- The Washington Times - Monday, November 12, 2001

Michael Jordan attacked the rims on Fun Street yesterday.
The rims won, as did the Sonics, 99-84.
Jordan missed his first 14 field goal attempts against the Sonics. His next 12 attempts merely broke the monotony. His 5-for-26 shooting performance was anemic, even by his .411 standard going into the game.
"It probably was one of the worst-shooting games of my career," Jordan said. "You miss a few and it starts working on you mentally."
He missed more than a few and the Wizards started to have the eyes of Popeye Jones. At least his startled look is natural.
Jordan's outside shot was often flat, and his forays to the basket were exercises in self-discovery. He no longer is that person. He is a 38-year-old man trying to overcome a three-season layoff. He looked to the referees a couple of times. They looked the other way.
Jordan put some choice words to the looks after leaving the game with 19 seconds left. Leroy Richardson, who must not be able to take a hint from Ahmad Rashad, answered with a technical foul.
"It's frustrating," Jordan said.
The frustration is considerable, if you consider the team around Jordan and his losing battle with Father Time, the only opponent with an undefeated career record.
Gary Payton did not help, either, with his 32 points, 15 assists and seven rebounds. Payton was on his best behavior around the referees, possibly because the game was decided in the third quarter, when the Sonics fashioned a 21-point lead.
The Sonics did not even require a contribution from Vin Baker, who was sidelined with a bum left knee.
Count that as just another negative element against the hosts, redundant though the case may be.
The Sonics qualify as suspects in the Western Conference, the same as the Warriors. That is two no-shows in a row at home for the Wizards, three no-shows out of the last four games, and a 2-5 record.
The air is seeping from Jordan's comeback, and the team is reverting to the fetal position out of habit.
Coach Doug Collins delivered a kick to the team's backside after the game. It might register with more clarity if there were a spine attached to the team's tailbone.
"I'm begging guys to compete," Collins said.
Collins is begging his players to compete, Jordan can't make an outside shot, and Jahidi White is still looking for a pair of hands.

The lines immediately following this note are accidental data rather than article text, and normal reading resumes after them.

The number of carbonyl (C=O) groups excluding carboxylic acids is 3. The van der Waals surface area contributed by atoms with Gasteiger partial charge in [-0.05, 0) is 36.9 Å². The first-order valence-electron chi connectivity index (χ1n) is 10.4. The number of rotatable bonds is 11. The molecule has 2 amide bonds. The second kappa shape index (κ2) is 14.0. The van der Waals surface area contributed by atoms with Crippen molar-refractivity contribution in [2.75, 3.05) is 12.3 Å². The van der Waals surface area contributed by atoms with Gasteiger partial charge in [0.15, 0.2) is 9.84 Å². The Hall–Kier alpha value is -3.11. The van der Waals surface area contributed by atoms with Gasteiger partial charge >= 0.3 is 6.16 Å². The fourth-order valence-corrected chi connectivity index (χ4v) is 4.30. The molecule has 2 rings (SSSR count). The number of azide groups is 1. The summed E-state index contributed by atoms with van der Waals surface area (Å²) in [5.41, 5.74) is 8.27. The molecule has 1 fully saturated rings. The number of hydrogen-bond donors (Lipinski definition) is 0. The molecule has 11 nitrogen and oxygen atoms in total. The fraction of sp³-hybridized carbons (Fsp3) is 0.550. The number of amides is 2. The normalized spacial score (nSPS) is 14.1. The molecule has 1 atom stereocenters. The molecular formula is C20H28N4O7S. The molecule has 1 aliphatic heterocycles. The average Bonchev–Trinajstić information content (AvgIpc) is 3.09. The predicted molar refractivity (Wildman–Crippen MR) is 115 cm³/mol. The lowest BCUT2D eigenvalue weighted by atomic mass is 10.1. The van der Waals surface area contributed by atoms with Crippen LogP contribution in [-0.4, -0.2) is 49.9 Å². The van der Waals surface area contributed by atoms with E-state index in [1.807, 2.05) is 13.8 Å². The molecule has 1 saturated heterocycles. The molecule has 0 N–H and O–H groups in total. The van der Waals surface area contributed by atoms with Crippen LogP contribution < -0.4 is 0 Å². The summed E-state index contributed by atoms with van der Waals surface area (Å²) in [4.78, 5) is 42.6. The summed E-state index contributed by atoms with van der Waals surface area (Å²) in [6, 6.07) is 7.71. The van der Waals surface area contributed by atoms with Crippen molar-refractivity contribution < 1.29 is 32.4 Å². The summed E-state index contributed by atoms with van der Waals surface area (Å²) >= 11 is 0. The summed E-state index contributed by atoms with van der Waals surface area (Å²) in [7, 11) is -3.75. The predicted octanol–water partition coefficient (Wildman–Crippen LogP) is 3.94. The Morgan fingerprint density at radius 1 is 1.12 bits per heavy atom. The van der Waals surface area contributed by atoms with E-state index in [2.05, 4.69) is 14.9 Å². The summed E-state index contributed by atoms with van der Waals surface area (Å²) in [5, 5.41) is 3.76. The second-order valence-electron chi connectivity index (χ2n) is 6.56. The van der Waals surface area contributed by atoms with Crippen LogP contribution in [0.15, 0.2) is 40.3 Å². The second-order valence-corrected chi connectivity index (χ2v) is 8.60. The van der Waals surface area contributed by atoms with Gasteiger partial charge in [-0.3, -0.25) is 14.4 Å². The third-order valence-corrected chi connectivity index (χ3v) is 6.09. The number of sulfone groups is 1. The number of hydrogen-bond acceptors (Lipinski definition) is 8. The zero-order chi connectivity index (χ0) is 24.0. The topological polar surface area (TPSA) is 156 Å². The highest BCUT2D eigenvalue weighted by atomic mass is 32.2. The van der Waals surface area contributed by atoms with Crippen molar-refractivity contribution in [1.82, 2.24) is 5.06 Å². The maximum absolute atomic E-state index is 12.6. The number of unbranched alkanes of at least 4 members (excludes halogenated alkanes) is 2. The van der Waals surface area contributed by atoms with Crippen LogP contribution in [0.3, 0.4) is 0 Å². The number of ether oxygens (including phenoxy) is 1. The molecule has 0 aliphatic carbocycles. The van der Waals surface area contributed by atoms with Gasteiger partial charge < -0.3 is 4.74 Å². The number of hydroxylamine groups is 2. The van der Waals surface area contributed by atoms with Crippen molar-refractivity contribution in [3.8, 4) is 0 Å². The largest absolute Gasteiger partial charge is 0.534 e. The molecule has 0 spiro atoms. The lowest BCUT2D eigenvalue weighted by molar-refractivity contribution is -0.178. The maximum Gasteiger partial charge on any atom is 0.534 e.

If you're off to see the Wizards, the not-so wonderful Wizards of Chinatown, consider this a warning. They appear to have a lot in common with the Cowardly Lion, Tin Man and Scarecrow, in search as they are of courage, a heart and a brain.
"I have no answers," Collins said.
That's not good.
The quality of the opposition is expected to pick up with the Bucks, Jazz and Hornets slated to follow the Sonics.
That comes out to a gulp, a deep breath and a good therapist if you're the home team.
Jordan did not expect to win a championship with this group. He also did not expect to be among the dregs of the NBA. For now, the promise of a compromise is as grounded as Jordan.
The Wizards are poised to lose more games in a month than the Bulls lost in their 72-10 season in 1996. The Wizards appear to be down to the challenge.
"The fans can't be pleased with what they saw," Jordan said.
You think?
That either was a pent-up need to boo near the end of the third quarter or a call for Lue, and not to question the five minutes granted to Tyronn Lue.
Either way, it was the most life exhibited by those with a Washington bent up to that point.
Jordan and the Wizards felt an urge to fight after that, and the game almost became interesting. The Wizards sliced the deficit to seven points before they succumbed to their roll-over proclivities.
If you're looking for a positive, Jordan led the team with 12 rebounds.
The team does not play again until Wednesday night. That's another positive. Who knows?
Maybe Collins and Jordan can come up with some answers before the Bucks hit town.

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